A recent paper in AJKD by Patel et al describes a curious but well-documented phenomenon: the finding that patients with CKD who are hospitalized with acute coronary syndrome (ACS) are less likely to receive therapies known to be beneficial for its treatment. This is ironic in the sense that, as we all know from prior experience, the subset of ACS patients with CKD tend to do very poorly as a whole from a cardiovascular standpoint, and one would imagine that this is a population in whom aggressive therapy could be very effective in reducing mortality.
This paper begins to explore some of the reasons for this underuse, which includes a decreased use of aspirin, Plavix, GP2b/3a inhibitors, and heparin in the acute setting as well as decreased prescriptions for statins or ACE-inhibitors, in patients with lower GFRs diagnosed with an NSTEMI. Only beta-blockers were found to be prescribed at relatively constant rates independent of baseline renal function.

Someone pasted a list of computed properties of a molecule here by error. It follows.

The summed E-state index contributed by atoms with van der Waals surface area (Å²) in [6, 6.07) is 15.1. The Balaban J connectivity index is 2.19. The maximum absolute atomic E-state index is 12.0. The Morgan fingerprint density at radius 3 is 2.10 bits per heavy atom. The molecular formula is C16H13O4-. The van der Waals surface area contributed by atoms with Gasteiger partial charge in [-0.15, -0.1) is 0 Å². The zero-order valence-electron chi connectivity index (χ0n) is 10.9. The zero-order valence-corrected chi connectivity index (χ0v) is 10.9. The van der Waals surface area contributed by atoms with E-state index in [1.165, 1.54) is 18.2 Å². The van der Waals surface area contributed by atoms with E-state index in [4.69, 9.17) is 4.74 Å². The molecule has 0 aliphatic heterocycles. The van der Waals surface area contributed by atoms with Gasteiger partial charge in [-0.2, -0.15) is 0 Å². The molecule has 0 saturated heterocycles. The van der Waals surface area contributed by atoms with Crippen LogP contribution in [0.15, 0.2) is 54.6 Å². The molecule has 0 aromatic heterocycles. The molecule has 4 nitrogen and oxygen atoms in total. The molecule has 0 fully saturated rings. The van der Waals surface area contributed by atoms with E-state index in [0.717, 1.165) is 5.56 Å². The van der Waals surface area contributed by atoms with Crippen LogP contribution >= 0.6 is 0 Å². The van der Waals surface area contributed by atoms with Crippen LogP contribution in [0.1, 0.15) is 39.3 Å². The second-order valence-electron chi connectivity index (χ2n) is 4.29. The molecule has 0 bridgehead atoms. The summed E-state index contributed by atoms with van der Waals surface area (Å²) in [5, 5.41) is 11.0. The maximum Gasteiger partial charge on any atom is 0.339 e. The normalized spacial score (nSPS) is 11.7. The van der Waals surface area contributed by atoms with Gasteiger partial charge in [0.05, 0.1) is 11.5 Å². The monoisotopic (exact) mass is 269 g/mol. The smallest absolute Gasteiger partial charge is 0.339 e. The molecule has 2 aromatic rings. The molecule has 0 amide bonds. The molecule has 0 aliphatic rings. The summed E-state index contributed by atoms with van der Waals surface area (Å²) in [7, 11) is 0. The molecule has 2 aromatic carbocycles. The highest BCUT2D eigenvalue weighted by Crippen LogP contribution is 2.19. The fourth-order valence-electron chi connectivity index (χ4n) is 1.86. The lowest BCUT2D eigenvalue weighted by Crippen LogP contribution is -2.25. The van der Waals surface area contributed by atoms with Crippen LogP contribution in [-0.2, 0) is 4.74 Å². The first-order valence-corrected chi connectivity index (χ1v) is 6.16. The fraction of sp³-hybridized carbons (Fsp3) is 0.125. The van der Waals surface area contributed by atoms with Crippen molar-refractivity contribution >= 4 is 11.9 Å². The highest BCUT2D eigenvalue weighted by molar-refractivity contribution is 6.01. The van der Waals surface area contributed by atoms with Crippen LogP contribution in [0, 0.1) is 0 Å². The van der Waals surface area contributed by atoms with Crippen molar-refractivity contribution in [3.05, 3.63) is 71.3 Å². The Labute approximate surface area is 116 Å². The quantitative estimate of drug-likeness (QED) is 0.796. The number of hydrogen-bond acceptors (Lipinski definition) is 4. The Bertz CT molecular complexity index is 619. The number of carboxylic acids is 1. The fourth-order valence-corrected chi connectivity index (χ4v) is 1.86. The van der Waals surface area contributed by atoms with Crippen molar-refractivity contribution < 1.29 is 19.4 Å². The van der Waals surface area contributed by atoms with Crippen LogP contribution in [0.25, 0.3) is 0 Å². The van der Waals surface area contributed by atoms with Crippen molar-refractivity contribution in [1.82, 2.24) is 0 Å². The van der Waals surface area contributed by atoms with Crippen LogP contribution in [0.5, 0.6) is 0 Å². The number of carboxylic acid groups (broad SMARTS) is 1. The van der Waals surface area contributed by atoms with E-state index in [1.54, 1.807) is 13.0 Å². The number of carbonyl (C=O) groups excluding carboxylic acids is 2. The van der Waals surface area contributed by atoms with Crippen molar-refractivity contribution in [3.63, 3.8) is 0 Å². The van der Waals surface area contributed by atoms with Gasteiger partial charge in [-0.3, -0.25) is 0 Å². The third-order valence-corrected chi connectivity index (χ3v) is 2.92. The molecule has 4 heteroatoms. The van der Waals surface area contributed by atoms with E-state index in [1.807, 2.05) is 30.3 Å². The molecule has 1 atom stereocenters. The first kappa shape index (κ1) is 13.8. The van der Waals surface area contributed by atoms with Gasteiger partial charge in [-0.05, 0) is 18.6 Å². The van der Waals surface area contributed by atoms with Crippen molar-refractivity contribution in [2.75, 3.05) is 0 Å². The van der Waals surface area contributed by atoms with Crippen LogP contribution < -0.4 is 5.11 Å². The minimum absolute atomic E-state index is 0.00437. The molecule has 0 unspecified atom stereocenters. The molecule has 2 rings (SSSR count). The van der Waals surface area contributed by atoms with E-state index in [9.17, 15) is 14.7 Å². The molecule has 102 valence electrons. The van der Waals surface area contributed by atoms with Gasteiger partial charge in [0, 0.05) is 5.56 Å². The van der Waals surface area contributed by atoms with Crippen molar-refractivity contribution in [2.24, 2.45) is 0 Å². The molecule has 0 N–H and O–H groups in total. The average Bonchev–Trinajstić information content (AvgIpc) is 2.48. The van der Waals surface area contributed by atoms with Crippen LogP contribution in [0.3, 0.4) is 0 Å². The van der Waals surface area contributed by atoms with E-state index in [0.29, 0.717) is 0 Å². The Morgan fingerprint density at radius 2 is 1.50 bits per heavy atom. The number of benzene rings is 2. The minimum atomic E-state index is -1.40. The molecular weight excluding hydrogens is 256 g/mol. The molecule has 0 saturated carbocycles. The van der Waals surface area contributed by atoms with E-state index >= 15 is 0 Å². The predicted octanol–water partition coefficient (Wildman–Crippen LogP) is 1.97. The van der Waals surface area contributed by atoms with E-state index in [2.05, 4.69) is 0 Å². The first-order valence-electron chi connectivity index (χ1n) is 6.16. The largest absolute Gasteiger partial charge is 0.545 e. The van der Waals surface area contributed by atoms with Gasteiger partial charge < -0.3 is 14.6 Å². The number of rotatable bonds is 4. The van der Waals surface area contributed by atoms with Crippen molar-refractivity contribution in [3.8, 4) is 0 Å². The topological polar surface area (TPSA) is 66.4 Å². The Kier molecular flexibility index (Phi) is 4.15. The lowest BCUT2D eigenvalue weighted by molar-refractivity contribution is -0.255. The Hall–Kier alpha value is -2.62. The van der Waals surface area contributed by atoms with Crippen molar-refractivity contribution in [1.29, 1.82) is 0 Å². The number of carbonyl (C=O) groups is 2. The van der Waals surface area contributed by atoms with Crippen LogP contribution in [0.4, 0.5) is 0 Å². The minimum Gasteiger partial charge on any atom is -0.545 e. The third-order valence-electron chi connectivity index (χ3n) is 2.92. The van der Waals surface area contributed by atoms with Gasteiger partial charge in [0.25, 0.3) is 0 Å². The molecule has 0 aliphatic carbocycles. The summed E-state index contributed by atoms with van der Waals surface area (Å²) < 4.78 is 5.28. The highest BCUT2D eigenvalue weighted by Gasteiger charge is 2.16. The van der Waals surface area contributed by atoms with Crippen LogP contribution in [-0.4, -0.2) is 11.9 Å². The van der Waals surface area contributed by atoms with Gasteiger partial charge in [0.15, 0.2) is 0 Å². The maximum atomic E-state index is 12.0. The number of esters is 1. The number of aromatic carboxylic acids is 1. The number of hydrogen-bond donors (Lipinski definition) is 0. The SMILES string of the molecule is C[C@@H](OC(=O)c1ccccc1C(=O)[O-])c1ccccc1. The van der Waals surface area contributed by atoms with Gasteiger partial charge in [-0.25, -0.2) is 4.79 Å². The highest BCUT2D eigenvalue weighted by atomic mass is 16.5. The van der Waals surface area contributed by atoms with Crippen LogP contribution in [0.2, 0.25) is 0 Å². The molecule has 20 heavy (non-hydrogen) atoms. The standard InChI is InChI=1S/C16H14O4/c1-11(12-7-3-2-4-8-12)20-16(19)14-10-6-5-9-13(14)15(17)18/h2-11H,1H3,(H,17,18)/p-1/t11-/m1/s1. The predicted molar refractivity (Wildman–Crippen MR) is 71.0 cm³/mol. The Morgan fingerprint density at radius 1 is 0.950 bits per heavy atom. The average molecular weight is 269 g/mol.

Some the reasons for this are understandable. For example, GP2b/3a inhibitors have a higher risk of bleeding in patients with reduced GFR: the risk of major bleeding has been found to be about 1.5 times higher in patients a GFR between 30-60 mL/min and about 2.5 times higher in patients with a GFR less than 30 mL/min.